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- To: seaint(--nospam--at)seaint.org
- Subject: A seismic question with no (easy) answer?!
- From: Cliff Schwinger <clifford234(--nospam--at)comcast.net>
- Date: Thu, 12 Sep 2002 23:36:43 -0400
How do engineers working on projects in earthquake prone areas (California) handle expansion joints in existing buildings when additions or other modifications are made to the structures and the building code requires the existing structure to conform to current seismic requirements for new structures? Here is a fictitious example (but one that will be very common in the years ahead under the IBC Code in the northeastern U.S.): - A 20 year old eight story structural steel building was designed for future vertical expansion for 4 additional floors. - The building has a 1 ½? expansion joint down the middle and the two halves are separated by double columns. - The 4 additional floors are now being added ? but only on the north side of the expansion joint. No work is being done to the existing structure on the south side of the expansion joint. - This fictitious building is located in an area of low seismicity. When the original structure was designed the building code required no consideration of seismic forces. The present code is IBC 2000 and there are sizable seismic loads that must be considered because the building is an ?essential facility? and is founded on poor soil. - The buildings will ?bang? during the design earthquake. The ?banging? was not an issue prior adding the new floors, but now that the new floors are being added, IBC 2000 requires the lateral load resisting system in the half of the building with the new floors to be upgraded to meet IBC 2000 requirements. The building code does not require the structurally independent framing on the other side of the expansion joint to be upgraded because no work is being done to the existing structure on that side of the expansion joint. Even if we did upgrade the lateral load resisting system in this half of the building, the existing expansion joint is so small that the halves would still bang during the design earthquake. (All floor slabs align at the expansion joint, so there is no potential for floor slabs to ?knife through? columns.) The questions I have concern banging of the building halves at the expansion joint: 1. What do we do about the ?banging building? situation? Even if we were to cut the slab back and put in a big expansion joint, the double columns are close together and they?ll hit each other. In fact maybe ?banging (steel) columns? are not so bad due to the ductility of steel. 2. The code doesn?t prohibit buildings from ?banging? ? it just says that there can?t be any ?damaging contact?. If building segments bang together there may be lots of small damage, but I would think that if both buildings are of the same construction type, if all of the floors align on either side of the expansion joint, and if the structural framing is ductile, then banging action would not cause collapse. What is the definition of ?damaging contact?? If damaging contact means damage that causes a threat to public safety, then I would say that slab edges hitting each other are not a concern. On the other hand if facade components ?bang? at the expansion joint (same 1 ½? gap at expansion joint in facade), then that would be a threat to public safety and that condition would have to be corrected. 3. What is done in California when renovations or additions are made to old buildings with expansion joints and those joints are too small to prevent contact during a big earthquake? I heard that there is software that can actually model the ?banging building? phenomenon. Is this type of analysis common in California? Can anyone shed some light regarding practical solutions to this problem? As I said at the beginning of this post, the specific details that I outlined in this post all relate to a fictitious building, but this problem will have to be addressed in many renovation projects here in the northeast U.S. where I live when IBC 2000 kicks in. Thanks. Cliff Schwinger ******* ****** ******* ******** ******* ******* ******* *** * Read list FAQ at: http://www.seaint.org/list_FAQ.asp * * This email was sent to you via Structural Engineers * Association of Southern California (SEAOSC) server. To * subscribe (no fee) or UnSubscribe, please go to: * * http://www.seaint.org/sealist1.asp * * Questions to seaint-ad(--nospam--at)seaint.org. Remember, any email you * send to the list is public domain and may be re-posted * without your permission. Make sure you visit our web * site at: http://www.seaint.org ******* ****** ****** ****** ******* ****** ****** ********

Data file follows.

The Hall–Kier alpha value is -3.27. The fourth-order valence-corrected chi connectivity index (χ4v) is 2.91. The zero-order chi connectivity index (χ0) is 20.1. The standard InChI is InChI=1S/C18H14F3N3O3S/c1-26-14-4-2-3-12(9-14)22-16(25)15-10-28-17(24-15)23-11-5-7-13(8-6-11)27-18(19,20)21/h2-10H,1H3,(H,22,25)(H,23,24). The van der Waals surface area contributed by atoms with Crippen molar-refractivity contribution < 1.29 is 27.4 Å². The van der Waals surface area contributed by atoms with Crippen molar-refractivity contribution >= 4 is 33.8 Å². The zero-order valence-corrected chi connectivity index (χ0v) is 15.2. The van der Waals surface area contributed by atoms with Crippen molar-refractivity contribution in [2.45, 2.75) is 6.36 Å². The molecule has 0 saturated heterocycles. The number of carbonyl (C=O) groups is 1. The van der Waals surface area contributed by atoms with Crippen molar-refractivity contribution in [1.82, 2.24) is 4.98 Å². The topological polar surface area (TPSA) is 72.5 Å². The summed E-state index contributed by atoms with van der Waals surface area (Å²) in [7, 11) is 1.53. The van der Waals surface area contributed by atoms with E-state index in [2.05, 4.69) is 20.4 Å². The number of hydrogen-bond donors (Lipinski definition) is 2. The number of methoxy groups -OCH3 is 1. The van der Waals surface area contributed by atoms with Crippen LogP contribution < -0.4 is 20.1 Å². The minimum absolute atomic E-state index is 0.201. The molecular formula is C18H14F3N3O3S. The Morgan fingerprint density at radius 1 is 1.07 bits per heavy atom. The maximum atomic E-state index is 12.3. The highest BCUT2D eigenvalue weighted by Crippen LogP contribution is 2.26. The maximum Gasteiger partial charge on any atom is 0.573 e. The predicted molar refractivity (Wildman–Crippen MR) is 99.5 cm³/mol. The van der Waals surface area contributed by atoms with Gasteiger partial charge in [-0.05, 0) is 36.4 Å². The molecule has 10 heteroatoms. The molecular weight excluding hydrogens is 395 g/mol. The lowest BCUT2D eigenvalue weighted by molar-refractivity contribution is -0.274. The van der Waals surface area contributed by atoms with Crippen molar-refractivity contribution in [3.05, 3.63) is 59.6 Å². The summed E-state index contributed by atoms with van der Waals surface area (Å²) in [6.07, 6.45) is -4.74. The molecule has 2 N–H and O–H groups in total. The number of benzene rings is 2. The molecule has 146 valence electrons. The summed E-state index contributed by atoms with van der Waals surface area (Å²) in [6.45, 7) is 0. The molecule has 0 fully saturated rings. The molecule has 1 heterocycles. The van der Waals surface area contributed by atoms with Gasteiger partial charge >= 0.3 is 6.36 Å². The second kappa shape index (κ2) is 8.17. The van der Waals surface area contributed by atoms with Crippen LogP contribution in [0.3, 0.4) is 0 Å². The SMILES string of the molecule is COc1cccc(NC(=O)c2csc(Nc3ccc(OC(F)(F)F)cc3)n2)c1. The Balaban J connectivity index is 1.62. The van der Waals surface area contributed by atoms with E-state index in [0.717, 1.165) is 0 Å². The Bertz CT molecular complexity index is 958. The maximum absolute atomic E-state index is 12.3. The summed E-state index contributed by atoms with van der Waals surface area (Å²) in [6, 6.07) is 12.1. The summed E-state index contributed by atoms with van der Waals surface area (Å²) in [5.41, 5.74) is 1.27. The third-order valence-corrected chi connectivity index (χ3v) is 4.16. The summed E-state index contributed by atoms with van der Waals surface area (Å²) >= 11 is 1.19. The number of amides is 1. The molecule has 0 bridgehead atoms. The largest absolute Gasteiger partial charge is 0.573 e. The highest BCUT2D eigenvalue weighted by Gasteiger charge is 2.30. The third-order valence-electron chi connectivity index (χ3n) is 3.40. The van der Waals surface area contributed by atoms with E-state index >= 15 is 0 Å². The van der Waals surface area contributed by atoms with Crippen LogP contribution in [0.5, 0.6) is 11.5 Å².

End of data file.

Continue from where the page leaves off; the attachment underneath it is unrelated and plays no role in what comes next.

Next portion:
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- From: Cliff Schwinger
- RE: A seismic question with no (easy) answer?!
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